Pamela Alexander, author of Commonwealth of Wings: An Ornithological Biography Based on the Life of John James Audubon
«In Juditha Dowd’s Audubon’s Sparrow, in which Audubon’s wife, Lucy Bakewell, recounts her life with the great artist, some poems are airy, light, like little wrens flitting tree to tree, branch to branch; others, more like owls perched there, above the world but of it, their unblinking eyes taking in everything—both equal parts of Lucy’s character. More distant, high in the sky and hovering, always hovering, is Audubon himself, that glitzy, powerful and mercurial raptor of a man and artist casting his large shadow. In Dowd’s poetic hands, though, Lucy escapes that shadow, emerging into light. This, and the poetic vitality and variety of form she brings to bear, mark Dowd’s high achievement.»
George Drew, author of Drumming Armageddon
«With Audubon’s birds perched, like witnesses, in the corner of its and the readers’ imaginations, this intimate and moving collection sings a richly woven, whispery tale of their creation. At its center, Lucy Bakewell Audubon and her world of early America come to scrabbling, courageous life, one of sacrifice, mystery, and endurance—of love, in other words. What I find mysterious, to paraphrase a philosopher, is the background against which what I experience has its meaning. Juditha Dowd’s elegant and enchanting Audubon’s Sparrow provides a version of that background for these birds and these lives, against which they sing a newly meaningful song.»
David Daniel, author of Ornaments
«These persona poems form a book-length narrative which tells the story of the Audubons’ courtship and marriage, their journey west, the many moves, the long years of separation and crossed letters, Audubon’s petulance, and Lucy’s making a life of her own, on her own. Some take the form of letters, some are tender love poems: ‘I am your cello / bowed allegro moderato / I am your wild persimmon sweet and ripe.’ Lucy calls Audubon ‘Bird-catcher,’ ‘Dreamer,’ ‘my errant passerine,’ ‘husband to his birds.’ This is a compelling story, which reads like a novel and wisely leaves the last word to Lucy.»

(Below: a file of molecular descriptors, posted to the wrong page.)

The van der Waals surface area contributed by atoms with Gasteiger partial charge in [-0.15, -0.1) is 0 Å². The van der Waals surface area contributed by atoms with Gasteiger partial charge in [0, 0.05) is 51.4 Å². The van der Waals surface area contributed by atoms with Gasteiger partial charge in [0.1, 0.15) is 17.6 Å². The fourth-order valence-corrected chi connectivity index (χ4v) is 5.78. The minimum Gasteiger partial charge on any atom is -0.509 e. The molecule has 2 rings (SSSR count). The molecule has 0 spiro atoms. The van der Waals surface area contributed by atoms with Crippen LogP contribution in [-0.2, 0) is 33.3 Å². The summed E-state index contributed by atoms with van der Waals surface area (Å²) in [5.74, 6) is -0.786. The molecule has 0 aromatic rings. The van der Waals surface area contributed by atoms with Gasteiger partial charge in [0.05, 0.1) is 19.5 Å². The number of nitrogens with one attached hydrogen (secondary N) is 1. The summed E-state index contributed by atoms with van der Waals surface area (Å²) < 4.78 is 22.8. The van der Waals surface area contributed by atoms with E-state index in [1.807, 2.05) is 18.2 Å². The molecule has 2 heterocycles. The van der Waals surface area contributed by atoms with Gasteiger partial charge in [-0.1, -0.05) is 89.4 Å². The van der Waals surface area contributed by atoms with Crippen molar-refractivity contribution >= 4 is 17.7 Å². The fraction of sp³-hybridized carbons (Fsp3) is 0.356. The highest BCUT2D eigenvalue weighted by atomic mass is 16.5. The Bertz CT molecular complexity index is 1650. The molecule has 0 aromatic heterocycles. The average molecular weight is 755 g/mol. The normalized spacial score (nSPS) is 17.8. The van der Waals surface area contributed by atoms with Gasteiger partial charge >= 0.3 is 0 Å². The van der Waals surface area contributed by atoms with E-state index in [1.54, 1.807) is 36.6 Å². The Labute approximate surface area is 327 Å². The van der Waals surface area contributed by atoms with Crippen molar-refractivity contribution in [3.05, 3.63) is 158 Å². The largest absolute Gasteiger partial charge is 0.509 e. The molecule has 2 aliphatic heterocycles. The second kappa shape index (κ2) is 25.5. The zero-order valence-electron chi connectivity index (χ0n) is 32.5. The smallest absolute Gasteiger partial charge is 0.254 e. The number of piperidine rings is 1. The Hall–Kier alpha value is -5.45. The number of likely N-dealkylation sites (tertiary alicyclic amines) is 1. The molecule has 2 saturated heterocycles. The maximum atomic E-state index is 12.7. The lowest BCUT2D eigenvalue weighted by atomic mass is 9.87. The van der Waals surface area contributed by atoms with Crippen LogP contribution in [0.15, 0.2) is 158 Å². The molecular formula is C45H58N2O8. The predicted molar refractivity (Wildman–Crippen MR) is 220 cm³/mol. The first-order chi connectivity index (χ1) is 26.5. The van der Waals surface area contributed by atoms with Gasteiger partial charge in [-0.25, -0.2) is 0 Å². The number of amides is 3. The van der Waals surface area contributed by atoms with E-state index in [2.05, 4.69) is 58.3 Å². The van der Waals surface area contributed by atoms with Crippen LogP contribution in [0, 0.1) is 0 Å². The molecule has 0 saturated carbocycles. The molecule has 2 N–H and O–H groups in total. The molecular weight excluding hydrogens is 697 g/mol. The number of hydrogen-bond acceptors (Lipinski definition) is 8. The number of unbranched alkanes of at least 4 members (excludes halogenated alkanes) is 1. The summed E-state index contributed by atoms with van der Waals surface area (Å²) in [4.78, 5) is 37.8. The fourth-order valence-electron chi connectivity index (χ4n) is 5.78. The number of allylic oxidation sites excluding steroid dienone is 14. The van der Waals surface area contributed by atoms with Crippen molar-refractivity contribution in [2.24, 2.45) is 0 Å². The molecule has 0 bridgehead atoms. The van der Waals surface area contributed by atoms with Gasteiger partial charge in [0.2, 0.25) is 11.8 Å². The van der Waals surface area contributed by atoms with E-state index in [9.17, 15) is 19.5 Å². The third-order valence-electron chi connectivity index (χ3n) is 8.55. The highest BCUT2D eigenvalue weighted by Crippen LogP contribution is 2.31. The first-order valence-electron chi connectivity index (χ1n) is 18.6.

Barbara Crooker, author of Some Glad Morning
Juditha Dowd is the author of a full-length poetry collection, Mango in Winter (Grayson Books, 2013), as well as short fiction, lyric essays, and three poetry chapbooks—The Weathermancer (Finishing Line, 2006), What Remains (Finishing Line, 2009), and Back Where We Belong (Casa de Cinco Hermanas, 2012). Her work appears in many journals and anthologies, including Poet Lore, Poetry Daily, The Florida Review, Spillway, Rock & Sling, Kestrel, and About Place. With the ensemble Cool Women she regularly performs poetry in the New York-Philadelphia metro area and occasionally on the west coast. Juditha currently lives in Easton, Pennsylvania with her husband and two cats, not far from where Lucy Bakewell began her long-ago adventure with John James Audubon. Visit her website at www.judithadowd.org.